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International Whisk(e)y Day was first announced in 2008. The name is used with the parenthesis to indicate support of Scottish, Canadian, and Japanese whiskies (no e) as well as Irish and American whiskeys (with an e). The day publicly supports Parkinson’s Disease research in addition to enjoying Whiskey.

Participants are encouraged to raise one up on the day and drink whiskey for the love of the drink as well as to celebrate legendary writer Michael Jackson‘s life. Others participate via social media using the #whiskyday2017 hashtag. Various bars may have specials on 27 March to celebrate the day.

Taken from the International Whisk(e)y day’s website, “International Whisk(e)y Day is a non-profit celebration of whiskey which receives no funding and is run entirely by the passion of whiskey fans from around the world. So if you love whisk(e)y and want to help spread the word, then go ahead and tell someone about it.”

For more information go to: International Whisk(e)y Day

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keep-calm-and-wait-for-march-24thOf course every day is Cocktail Day, but now there’s an official holiday!  

The history of the cocktail starts over 425 years ago in 1586. At that time, people drank an incredible amount of alcohol every day, much more than we do now. They drank beer or other beverages for breakfast, lunch and dinner. Children drank it, pregnant women drank it, monks and priests drank it. It touched every part of life.

And this was especially true on board ships. Ships of the time would be at sea for months sometimes without seeing land or taking on new supplies. So rum, beer, wine and other beverages were really important to keep sailors healthy.  Why not water?  The reason was that water was typically unclean from lack of sanitation, but using it to create alcohol of some kind killed the germs that made people sick.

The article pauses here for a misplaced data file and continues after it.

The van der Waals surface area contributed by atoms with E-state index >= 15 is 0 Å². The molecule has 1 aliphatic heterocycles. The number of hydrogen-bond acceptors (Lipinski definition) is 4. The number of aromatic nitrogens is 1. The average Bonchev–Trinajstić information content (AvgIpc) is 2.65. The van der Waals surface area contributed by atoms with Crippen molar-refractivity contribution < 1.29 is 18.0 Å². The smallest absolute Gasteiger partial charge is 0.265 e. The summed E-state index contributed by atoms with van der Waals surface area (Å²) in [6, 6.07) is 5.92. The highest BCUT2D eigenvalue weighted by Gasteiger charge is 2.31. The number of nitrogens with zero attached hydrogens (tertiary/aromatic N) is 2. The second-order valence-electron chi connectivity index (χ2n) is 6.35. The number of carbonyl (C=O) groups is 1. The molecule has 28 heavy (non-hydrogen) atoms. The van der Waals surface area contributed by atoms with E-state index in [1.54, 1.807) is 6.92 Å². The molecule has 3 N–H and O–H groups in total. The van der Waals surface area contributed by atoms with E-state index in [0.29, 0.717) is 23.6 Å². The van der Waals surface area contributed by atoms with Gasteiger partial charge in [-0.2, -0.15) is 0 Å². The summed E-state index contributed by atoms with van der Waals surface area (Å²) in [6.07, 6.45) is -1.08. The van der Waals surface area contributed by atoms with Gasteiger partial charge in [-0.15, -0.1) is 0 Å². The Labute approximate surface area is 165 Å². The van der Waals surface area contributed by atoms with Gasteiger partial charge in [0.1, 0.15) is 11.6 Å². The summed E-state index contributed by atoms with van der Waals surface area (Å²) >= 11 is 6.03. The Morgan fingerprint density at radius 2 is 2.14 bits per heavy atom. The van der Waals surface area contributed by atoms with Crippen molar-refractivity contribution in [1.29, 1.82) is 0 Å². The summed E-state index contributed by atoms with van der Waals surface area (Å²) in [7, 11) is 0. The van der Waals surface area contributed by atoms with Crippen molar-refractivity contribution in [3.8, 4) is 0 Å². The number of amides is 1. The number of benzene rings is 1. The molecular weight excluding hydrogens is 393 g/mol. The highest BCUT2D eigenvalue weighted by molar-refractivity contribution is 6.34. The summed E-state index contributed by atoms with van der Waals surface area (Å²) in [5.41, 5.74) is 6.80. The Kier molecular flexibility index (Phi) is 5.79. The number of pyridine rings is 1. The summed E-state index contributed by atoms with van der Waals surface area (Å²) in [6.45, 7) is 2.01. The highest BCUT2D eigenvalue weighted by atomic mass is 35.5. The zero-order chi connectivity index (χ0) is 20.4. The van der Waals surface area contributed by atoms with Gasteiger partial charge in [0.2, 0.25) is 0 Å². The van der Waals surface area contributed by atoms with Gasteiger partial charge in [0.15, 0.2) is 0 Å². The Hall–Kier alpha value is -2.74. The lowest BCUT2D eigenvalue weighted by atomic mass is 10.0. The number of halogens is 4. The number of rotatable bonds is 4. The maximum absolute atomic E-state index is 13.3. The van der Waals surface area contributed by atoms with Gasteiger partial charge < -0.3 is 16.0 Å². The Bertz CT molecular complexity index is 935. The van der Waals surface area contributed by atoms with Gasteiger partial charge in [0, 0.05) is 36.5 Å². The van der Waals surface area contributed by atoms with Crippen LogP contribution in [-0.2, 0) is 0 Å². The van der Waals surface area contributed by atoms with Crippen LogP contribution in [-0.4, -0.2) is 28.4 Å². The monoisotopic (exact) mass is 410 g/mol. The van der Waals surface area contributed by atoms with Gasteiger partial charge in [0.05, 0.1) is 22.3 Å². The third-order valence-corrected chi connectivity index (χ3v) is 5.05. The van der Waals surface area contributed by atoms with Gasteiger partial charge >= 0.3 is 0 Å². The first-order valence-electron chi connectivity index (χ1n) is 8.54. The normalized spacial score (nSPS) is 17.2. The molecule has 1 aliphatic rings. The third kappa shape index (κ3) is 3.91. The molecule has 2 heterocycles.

In 1586 the English privateer Sir Francis Drake was pillaging the Spanish settlements in the Caribbean. The English called him a hero, but to the Spanish he was nothing more than a pirate.

On one fateful trip to sack Havana, Drake found his men suffering from malnutrition and scurvy, so he sent a shore party to land in the southernmost tip of Florida called Matecumbe to find local natives who could show them nearby medicinals that would make his men better.

And that’s just what the locals did.

They mixed the bark from a tree called chuchuhuasi with distilled sugar cane juice, known as aguardiente, raw sugar cane juice, lime and mint. (click here for the recipe)

Do these ingredients sound familiar?

This is the precursor to the Mojito, which was supposedly invented in Havana. As it turns out, it was simply modified in Havana not invented. They just dropped the tree bark from the drink and used rum instead of aquardiente.

The concoction worked, by the way. Drake’s men got better, and they went about their business, attacking Fort Augustine not long after.

So here we have the first recorded mixed drink—what we’d consider a cocktail (strong, weak, sour, sweet and bitters).

Information courtesy of Bucketlistbars.com

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art_nouveau_absinthe_poster_by_mybeautifulmonsters-d4ya3ntWho would have guessed that there would ever be a National Absinthe Day?  Since it was banned in the United States in 1912, and prohibition nailing the coffin shut in 1919, it is really a miracle that absinthe is back on the market.  2015 marks the ninth anniversary of this new holiday devoted to the Green Fairy.

In celebration of this event, here is the traditional way to enjoy a glass.  And no, you don’t light it on fire!

  • Pour a measure of absinthe in an absinthe glass
  • Place a sugar cube on a flat perforated spoon on top of the glass
  • Drip ice-cold water on the sugar cube to slowly dissolve it
  • Add three to six parts water to the glass
  • Take your time, sip. The slower, the better

If you’re looking for a cocktail that calls for absinthe, try this one from the classic Savoy Cocktail Book published in 1930.

Corpse Reviver No. 2 Cocktail
Absinthe
.75 oz Plymouth Gin
.75 oz Cointreau
.75 oz Lillet Blanc